Social intelligence


"Children should be seen but not heard"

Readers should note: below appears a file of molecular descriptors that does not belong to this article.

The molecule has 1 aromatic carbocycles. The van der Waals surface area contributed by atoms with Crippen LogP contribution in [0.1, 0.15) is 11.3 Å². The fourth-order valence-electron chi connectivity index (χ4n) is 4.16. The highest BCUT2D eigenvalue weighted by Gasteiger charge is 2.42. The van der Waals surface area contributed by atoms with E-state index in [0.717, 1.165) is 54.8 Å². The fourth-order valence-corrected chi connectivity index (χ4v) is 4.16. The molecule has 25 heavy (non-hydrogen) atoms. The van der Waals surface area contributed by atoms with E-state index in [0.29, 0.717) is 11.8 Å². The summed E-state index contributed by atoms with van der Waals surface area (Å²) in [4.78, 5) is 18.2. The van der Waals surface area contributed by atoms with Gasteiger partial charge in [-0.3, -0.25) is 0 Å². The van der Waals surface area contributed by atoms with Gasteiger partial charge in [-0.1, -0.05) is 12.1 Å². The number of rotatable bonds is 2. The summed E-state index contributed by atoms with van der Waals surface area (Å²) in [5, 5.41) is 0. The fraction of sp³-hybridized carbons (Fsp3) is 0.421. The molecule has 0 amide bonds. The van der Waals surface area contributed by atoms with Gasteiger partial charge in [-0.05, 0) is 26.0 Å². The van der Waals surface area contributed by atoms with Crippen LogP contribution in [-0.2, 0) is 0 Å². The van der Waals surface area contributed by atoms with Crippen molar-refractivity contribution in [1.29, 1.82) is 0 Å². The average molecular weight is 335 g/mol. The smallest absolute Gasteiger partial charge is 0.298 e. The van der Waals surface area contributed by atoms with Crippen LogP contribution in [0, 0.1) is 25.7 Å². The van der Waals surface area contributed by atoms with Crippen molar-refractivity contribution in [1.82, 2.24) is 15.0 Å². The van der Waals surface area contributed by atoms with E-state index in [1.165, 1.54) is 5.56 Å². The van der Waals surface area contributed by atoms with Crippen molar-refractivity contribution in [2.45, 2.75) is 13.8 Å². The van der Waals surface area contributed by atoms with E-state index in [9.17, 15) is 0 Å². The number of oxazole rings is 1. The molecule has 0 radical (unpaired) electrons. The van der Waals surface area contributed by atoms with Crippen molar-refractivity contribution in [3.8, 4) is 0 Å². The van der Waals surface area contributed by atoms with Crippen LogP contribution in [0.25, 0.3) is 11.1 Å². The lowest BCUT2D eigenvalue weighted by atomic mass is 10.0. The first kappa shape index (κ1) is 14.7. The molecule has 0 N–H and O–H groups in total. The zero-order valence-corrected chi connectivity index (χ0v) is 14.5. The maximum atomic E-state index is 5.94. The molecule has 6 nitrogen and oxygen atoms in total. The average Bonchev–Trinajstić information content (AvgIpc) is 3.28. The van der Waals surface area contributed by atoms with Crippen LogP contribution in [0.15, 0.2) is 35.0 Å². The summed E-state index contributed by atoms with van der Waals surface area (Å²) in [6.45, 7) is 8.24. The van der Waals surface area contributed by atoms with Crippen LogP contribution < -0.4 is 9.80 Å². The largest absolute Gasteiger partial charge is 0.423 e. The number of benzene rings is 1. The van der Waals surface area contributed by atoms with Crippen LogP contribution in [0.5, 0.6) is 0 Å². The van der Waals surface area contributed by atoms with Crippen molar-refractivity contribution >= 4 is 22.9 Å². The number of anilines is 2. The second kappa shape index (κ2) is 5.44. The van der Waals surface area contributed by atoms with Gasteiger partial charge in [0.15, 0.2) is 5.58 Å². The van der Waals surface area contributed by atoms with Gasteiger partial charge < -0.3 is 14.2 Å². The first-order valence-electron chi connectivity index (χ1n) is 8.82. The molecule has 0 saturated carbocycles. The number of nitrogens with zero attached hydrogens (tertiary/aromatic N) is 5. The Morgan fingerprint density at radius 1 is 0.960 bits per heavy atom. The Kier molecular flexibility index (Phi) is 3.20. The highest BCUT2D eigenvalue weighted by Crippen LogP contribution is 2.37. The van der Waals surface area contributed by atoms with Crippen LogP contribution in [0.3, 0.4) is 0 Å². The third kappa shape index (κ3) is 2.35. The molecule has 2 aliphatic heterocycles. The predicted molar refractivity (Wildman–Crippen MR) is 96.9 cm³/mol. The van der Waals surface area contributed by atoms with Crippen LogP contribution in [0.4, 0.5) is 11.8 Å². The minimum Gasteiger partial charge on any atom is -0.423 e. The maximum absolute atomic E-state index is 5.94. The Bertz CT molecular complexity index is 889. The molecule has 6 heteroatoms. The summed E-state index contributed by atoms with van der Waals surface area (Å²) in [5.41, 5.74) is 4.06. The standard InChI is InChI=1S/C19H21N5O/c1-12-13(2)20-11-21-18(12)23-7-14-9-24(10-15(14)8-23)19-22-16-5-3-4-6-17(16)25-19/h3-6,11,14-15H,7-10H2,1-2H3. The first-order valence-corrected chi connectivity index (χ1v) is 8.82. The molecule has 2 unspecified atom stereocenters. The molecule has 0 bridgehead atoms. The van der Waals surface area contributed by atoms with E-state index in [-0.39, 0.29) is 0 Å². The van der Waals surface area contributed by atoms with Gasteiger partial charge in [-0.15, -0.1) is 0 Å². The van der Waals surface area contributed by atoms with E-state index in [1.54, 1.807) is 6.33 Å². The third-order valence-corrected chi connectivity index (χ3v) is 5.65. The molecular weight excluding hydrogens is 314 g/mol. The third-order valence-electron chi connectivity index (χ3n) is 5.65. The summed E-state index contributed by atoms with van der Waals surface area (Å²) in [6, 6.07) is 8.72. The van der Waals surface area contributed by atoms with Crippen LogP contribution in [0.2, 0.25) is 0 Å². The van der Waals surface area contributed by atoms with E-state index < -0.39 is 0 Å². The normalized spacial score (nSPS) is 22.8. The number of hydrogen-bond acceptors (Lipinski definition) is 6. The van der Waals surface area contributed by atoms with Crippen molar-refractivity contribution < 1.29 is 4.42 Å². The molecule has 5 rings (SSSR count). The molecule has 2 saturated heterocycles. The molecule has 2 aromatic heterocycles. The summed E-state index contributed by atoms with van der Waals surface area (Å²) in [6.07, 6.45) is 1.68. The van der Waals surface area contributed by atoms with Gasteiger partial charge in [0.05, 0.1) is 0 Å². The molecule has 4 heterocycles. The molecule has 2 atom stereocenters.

Most of us would agree that we have come a long way in our parenting beliefs and attitudes. In fact, I have heard many a grandparent or great uncle or aunt lamenting that now it’s gone too far the other way, with children ruling how the household runs. Another common lament is that we are simply turning our children into mini adults, so they look good on Instagram. Bit like the Victorian era where they sent their children out to work. I am lucky enough to live very close to Western Australia’s beautiful coast and I often see a toddler eyes down and looking at a device whilst mum is listening to her music through head phones. At restaurants, children bring their devices or toys and are parked at the end of the table to busy themselves until the food comes. Look, we have all used screens as babysitters to buy us 5 to 55! minutes of peace. My question is “What is the cost of our addiction to screens to our children in social situations?” A child or adult with high levels of social intelligence is aware of the motives and feelings of other people and knows what to do to fit in to different social situations. They also know what to do to put others at ease. When we take our children out into the world it is an opportunity to help them develop their social intelligence or put simply, to make friends, speak to anyone and engage in social situations. My eating out example, is a perfect way to assist your child develop their skills and confidence in this area. As a parent, the first thing in any change is to prepare. Decide – Is this quality time with or without kids? If its without kids, book a babysitter, rope in a friend and leave the kids at home. If it is commit to engaging with the kids. Maybe take a pack of Uno cards. Our fellow Strength Hero, Victoria always has a pack on hand for just such situations. Cards can be played by everyone at the table or for a bit by kids of ALL ages and generates so much conversation and giggles. Set boundaries – let your children know devices are staying at home. If taking devices is a normal thing, expect push back. Remember, no one likes change, just imagine if the restaurant no longer served your favourite style of wine...or any wine for that matter. Give responsibility – where would they like to go? What would they like to take that some or everyone could do at the table? Maybe it’s a favourite board game or a paper and pencil game. Prime your child. Talk about who you are meeting when you go out. If they don’t know them you may like to share how you met them or what you like about them. If they have known the people for years, maybe share one thing about the person that your kids may not know. Make it FUN – there are so many different conversation starters to generate engagement. For example, if I sent you to a desert island tomorrow and your survival was guaranteed what would the one luxury you would take? If you are with friends, it means that you are not talking about topics that the kids don’t really need to know about. Again, get a babysitter. Remember there is no one size fits all here or right or wrong to this modern dilemma. It’s about planning and engaging and taking opportunities in our daily lives. What does your family do? Subscribe to receive our weekly blog and share with a friend who would appreciate it.